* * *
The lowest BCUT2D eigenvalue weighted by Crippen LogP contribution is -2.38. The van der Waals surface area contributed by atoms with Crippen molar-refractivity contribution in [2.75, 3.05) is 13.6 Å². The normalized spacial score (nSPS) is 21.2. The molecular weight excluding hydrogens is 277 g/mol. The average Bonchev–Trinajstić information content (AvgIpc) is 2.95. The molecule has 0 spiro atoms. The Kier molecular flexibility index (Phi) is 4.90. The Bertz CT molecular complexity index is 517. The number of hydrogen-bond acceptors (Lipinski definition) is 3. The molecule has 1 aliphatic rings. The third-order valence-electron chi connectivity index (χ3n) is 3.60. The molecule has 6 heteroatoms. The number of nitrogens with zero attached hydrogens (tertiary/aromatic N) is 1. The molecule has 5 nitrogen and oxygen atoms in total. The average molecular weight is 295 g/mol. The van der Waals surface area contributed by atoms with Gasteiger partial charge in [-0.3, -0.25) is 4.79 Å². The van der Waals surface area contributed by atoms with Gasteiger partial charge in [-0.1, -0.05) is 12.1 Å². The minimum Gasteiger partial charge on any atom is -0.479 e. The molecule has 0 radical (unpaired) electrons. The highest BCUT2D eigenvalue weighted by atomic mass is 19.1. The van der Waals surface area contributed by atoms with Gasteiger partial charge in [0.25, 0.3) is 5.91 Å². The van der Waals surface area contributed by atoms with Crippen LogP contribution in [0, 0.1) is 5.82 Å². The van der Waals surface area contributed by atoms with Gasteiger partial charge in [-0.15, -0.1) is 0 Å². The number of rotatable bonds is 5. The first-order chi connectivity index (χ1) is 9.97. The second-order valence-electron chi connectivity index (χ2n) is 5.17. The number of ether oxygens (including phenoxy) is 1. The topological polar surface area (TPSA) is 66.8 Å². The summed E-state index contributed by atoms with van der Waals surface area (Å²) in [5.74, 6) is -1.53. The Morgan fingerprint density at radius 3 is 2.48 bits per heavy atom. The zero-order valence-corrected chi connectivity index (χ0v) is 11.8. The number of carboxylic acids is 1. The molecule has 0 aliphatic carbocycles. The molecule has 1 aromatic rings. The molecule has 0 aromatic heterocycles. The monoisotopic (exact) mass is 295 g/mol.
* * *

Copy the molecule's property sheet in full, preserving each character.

The lowest BCUT2D eigenvalue weighted by Crippen LogP contribution is -2.38. The van der Waals surface area contributed by atoms with Crippen molar-refractivity contribution in [2.75, 3.05) is 13.6 Å². The normalized spacial score (nSPS) is 21.2. The molecular weight excluding hydrogens is 277 g/mol. The average Bonchev–Trinajstić information content (AvgIpc) is 2.95. The molecule has 0 spiro atoms. The Kier molecular flexibility index (Phi) is 4.90. The Bertz CT molecular complexity index is 517. The number of hydrogen-bond acceptors (Lipinski definition) is 3. The molecule has 1 aliphatic rings. The third-order valence-electron chi connectivity index (χ3n) is 3.60. The molecule has 6 heteroatoms. The number of nitrogens with zero attached hydrogens (tertiary/aromatic N) is 1. The molecule has 5 nitrogen and oxygen atoms in total. The average molecular weight is 295 g/mol. The van der Waals surface area contributed by atoms with Gasteiger partial charge in [-0.3, -0.25) is 4.79 Å². The van der Waals surface area contributed by atoms with Gasteiger partial charge in [-0.1, -0.05) is 12.1 Å². The minimum Gasteiger partial charge on any atom is -0.479 e. The molecule has 0 radical (unpaired) electrons. The highest BCUT2D eigenvalue weighted by atomic mass is 19.1. The van der Waals surface area contributed by atoms with Gasteiger partial charge in [0.25, 0.3) is 5.91 Å². The van der Waals surface area contributed by atoms with Crippen LogP contribution in [0, 0.1) is 5.82 Å². The van der Waals surface area contributed by atoms with Gasteiger partial charge in [-0.15, -0.1) is 0 Å². The number of rotatable bonds is 5. The first-order chi connectivity index (χ1) is 9.97. The second-order valence-electron chi connectivity index (χ2n) is 5.17. The number of ether oxygens (including phenoxy) is 1. The topological polar surface area (TPSA) is 66.8 Å². The summed E-state index contributed by atoms with van der Waals surface area (Å²) in [5.74, 6) is -1.53. The Morgan fingerprint density at radius 3 is 2.48 bits per heavy atom. The zero-order valence-corrected chi connectivity index (χ0v) is 11.8. The number of carboxylic acids is 1. The molecule has 0 aliphatic carbocycles. The molecule has 1 aromatic rings. The molecule has 0 aromatic heterocycles. The monoisotopic (exact) mass is 295 g/mol.